The First Presbyterian Church in Germantown was packed to the walls recently for an orchestral concert that is part of a winter tradition.
“It’s kind of our gift to the community,” said David Dougherty, head of the church’s choir and music programs, of the Jan. 23 Philadelphia Sinfonia performance. “Because where else can you get, essentially for free, exposure to a concert like this?”
The Sinfonia is an orchestra made up of the top young musicians of the region, most of them still in high school. Each year the troupe plays a winter concert at the church, which it did in December in conjunction with the church choir, and this year it started off its 2011 concert season with the full orchestral performance last Sunday.
Audience members came to Germantown from all over the region to catch the show.
“It’s just wonderful,” said Patricia Barron, who travelled from Chadds Ford for the experience. “The fact that this is young students is unbelievable.”
For concert goers in the know, one key to the Sinfonia’s impact has been it’s conductor for the last 12 years, Gary White. White taught music for Germantown Friends school prior to his post at the Sinfonia, and he serves on the board at the First Presbyterian Church.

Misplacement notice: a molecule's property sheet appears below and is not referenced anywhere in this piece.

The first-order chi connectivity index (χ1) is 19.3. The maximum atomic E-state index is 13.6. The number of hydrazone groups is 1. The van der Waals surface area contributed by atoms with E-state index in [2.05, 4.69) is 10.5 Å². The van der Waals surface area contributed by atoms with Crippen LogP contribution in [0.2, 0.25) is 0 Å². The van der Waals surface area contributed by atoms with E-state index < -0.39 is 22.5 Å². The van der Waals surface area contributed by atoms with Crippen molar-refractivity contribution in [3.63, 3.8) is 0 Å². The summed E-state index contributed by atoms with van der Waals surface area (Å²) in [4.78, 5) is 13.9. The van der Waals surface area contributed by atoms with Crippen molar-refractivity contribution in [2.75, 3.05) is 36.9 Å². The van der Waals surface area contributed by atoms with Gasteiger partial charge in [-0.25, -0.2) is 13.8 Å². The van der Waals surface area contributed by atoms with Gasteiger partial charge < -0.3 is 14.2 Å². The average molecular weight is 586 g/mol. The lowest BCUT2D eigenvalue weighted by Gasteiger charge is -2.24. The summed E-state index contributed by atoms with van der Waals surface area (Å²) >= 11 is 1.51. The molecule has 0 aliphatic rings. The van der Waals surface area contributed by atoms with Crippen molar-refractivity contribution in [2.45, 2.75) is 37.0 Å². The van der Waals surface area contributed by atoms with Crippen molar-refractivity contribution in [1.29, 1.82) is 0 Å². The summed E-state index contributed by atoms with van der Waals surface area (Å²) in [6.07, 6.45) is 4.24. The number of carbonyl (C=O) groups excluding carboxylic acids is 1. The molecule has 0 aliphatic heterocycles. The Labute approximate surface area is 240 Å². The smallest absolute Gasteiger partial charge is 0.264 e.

After the concert, audience members crowded around him in the church lobby to express their appreciation.
“Phenomenal, Gary is one of the best,” one audience member said as he shook White’s hand enthusiastically.
For White, the most important factor to the Sinfonia’s success lies in letting the students take creative ownership of the music they play. Many of the musicians in the orchestra have been working with him for years, and he gets to know them well. He’s learned to conduct in a way that lets them take some leadership in the sound of the performance.
“They learn how to make the music their own, and not have me tell them everything to do,” he said. “You get a much higher level of music.”
That kind of leadership was apparent in Cameron Clarke of Mt. Airy, who performed a cello solo in the performance. (Portions can be heard in the slide show above.)
Clarke, 16, has been playing cello for seven years and he plans to stay with music for the rest of his life, even if it’s not professionally – the payoff is so great he can’t see ever letting it go.
“It teaches you how to be with other people,” he said. “To be in an orchestra of this caliber you really have to build yourself… it really teaches you how to be a team player.”